# What does this notation mean?

## Summary:

The killing vector equation reads: ##\nabla_{(\mu K_{\nu}) = 0## What do the parenthesis mean explicitly?

## Main Question or Discussion Point

Hi all,

The killing vector equation reads: ##\nabla_{(\mu K_{\nu})} = 0## What do the parenthesis mean explicitly?

Moreover, I know that ##\nabla_\mu x^\nu = \partial_\mu x^\nu+ \Gamma_{\rho \mu}^\nu x^\rho##

So if the parentheses mean symmetric the Killing equation will read:

##\frac{1}{2} ( \partial_\mu k_\nu + \partial_\nu k_\mu) - \Gamma_{\nu \mu}^\rho k^\rho##

Is this correct?

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Nugatory
Mentor
You have mismatched curly braces that are breaking the Latex.... you should be able to to edit the post to fix that, but of you are having trouble let me or any of the other mentors know and we can help.

vanhees71
Gold Member
2019 Award
I guess, you wanted to write ##\partial_{(\mu} K_{\nu)}## then it usually means "symmetrization", i.e., for 2nd-rank tensor components it means
$$A_{(\mu \nu)}=\frac{1}{2}(A_{\mu \nu}+A_{\nu \mu}).$$

Orodruin
Staff Emeritus
Homework Helper
Gold Member
Fixed LaTeX:
Summary:: The killing vector equation reads: ##\nabla_{(\mu} K_{\nu)} = 0## What do the parenthesis mean explicitly?

Hi all,

The killing vector equation reads: ##\nabla_{(\mu} K_{\nu)} = 0## What do the parenthesis mean explicitly?

Moreover, I know that ##\nabla_\mu x^\nu = \partial_\mu x^\nu+ \Gamma_{\rho \mu}^\nu x^\rho##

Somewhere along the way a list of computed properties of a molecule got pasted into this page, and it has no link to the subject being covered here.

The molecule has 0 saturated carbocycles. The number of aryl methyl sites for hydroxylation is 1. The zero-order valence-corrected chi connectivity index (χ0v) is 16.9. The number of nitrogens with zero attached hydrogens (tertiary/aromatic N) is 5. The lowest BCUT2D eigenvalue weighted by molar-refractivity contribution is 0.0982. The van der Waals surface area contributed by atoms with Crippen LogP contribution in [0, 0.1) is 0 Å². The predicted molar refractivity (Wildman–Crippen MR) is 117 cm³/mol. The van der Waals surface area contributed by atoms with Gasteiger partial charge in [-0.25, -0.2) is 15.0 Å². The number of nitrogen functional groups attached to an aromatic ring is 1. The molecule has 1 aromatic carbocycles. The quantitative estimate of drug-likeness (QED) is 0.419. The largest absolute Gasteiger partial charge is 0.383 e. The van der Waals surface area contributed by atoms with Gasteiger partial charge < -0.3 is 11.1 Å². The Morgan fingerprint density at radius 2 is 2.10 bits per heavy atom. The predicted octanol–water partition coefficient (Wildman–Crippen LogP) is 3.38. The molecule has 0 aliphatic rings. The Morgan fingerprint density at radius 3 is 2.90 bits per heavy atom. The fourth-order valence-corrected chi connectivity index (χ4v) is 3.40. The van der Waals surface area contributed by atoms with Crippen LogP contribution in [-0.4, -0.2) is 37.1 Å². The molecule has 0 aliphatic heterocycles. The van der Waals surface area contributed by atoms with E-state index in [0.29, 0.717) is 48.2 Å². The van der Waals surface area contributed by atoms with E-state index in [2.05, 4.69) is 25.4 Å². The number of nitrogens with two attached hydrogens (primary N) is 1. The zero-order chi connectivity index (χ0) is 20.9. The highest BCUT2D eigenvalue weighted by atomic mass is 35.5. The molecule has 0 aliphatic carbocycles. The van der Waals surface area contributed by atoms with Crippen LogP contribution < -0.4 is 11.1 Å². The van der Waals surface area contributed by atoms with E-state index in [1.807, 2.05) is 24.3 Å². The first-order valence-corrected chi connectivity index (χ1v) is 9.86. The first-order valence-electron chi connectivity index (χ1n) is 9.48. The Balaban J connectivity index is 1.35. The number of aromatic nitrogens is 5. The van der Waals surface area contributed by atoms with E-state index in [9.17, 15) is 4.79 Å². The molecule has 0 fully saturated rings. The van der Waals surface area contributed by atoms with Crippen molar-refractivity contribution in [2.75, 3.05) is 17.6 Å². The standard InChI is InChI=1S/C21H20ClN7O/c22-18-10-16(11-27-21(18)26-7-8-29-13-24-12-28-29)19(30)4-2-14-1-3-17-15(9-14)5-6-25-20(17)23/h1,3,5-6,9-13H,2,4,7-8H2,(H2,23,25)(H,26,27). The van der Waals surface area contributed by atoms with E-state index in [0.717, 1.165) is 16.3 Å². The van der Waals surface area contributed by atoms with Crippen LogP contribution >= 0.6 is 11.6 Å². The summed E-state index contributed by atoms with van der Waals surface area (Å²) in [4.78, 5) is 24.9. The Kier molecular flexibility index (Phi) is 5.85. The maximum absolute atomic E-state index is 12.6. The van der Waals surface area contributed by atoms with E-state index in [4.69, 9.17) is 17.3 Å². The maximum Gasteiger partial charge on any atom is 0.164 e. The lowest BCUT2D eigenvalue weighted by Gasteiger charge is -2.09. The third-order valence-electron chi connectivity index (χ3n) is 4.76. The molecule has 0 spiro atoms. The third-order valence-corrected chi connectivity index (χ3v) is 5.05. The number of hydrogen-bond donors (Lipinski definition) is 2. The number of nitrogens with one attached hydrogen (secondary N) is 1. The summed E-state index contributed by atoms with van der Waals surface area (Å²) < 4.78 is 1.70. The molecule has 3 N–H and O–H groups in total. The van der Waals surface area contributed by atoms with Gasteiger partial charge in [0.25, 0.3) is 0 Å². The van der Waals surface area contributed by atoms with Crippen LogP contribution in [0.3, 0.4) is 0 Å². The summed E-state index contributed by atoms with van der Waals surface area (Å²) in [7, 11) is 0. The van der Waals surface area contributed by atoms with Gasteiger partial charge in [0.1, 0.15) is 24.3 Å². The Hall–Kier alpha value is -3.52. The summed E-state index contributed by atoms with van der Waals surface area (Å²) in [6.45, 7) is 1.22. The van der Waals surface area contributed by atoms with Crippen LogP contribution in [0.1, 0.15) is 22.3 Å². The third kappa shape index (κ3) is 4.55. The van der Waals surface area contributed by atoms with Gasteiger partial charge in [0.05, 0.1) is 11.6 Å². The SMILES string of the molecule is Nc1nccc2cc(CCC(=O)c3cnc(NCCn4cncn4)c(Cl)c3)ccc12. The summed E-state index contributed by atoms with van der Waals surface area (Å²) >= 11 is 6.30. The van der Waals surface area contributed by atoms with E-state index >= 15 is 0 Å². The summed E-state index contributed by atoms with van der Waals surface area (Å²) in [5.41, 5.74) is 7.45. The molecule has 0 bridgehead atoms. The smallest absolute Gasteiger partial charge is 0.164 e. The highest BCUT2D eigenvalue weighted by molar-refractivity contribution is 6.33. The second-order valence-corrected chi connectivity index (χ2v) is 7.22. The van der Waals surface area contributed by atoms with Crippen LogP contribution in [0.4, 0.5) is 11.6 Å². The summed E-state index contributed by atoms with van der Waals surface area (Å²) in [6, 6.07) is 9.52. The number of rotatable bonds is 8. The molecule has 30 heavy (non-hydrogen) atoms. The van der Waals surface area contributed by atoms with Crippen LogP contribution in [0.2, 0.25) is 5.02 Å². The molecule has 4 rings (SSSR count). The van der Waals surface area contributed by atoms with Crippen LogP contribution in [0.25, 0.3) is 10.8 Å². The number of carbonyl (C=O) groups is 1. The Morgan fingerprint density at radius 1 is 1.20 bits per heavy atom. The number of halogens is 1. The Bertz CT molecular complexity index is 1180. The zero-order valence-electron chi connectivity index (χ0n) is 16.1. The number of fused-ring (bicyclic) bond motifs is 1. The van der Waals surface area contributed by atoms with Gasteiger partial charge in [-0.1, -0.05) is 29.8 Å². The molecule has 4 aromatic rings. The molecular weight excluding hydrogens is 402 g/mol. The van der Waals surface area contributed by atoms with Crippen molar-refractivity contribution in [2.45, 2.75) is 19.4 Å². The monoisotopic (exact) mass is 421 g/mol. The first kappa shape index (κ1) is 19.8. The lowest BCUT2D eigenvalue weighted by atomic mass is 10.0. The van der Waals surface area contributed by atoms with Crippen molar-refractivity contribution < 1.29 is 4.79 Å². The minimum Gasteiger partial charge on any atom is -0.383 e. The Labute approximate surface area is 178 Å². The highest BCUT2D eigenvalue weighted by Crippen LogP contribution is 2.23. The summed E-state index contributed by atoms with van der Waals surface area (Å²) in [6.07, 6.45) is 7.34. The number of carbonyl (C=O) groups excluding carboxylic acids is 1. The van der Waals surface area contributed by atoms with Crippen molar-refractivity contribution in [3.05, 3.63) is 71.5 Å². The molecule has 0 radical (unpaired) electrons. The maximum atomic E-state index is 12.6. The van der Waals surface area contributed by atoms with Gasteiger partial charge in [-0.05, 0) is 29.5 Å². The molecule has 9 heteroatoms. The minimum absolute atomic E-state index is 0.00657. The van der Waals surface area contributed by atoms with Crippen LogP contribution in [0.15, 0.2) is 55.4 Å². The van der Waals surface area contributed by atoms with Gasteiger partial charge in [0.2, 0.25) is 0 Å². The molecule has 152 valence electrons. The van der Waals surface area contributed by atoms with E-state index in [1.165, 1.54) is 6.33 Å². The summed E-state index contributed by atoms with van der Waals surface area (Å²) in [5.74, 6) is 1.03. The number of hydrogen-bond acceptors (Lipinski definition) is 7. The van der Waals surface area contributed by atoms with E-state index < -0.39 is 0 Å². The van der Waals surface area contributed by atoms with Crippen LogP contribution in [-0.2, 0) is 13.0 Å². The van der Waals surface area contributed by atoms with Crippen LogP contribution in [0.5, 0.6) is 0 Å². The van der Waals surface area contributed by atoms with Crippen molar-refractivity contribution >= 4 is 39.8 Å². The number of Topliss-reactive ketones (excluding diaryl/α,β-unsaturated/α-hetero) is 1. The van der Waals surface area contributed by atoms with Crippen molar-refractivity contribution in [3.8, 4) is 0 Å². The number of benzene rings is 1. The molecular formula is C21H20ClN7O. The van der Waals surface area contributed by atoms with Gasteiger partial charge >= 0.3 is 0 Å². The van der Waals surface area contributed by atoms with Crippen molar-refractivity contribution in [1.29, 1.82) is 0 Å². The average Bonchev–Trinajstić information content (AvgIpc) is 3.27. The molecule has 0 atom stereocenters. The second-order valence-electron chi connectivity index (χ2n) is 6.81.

So if the parentheses mean symmetric the Killing equation will read:

##\frac{1}{2} ( \partial_\mu k_\nu + \partial_\nu k_\mu) - \Gamma_{\nu \mu}^\rho k^\rho##

Is this correct?
No, it is not correct, you have an index mismatch since your ##\rho## appears twice as a covariant index. Because of this it cannot be the correct expression. The ##\rho## on the vector component should be lowered. In other words:
$$\nabla_{(\mu} K_{\nu)} = \frac{1}{2} ( \partial_\mu k_\nu + \partial_\nu k_\mu) - \Gamma_{\nu \mu}^\rho k^\rho = 0.$$

In other words:
$$\nabla_{(\mu} K_{\nu)} = \frac{1}{2} ( \partial_\mu k_\nu + \partial_\nu k_\mu) - \Gamma_{\nu \mu}^\rho k^\rho = 0.$$
This doesn't seem correct either.

vanhees71
Gold Member
2019 Award
Well, isn't
$$\nabla_{\mu} K_{\nu}=\partial_{\mu} K_{\nu} - \Gamma^{\rho}_{\mu \nu} K_{\rho}$$
and then
$$\nabla_{(\mu} K_{\nu)} = \frac{1}{2} (\partial_{\mu} K_{\nu} + \partial_{\nu} K_{\mu}) -\Gamma^{\rho}_{\mu \nu} K_{\rho}?$$
So @Orodruin is right, except that he forgot to lower the index in the last term too :-).

• kent davidge
Orodruin
Staff Emeritus
• •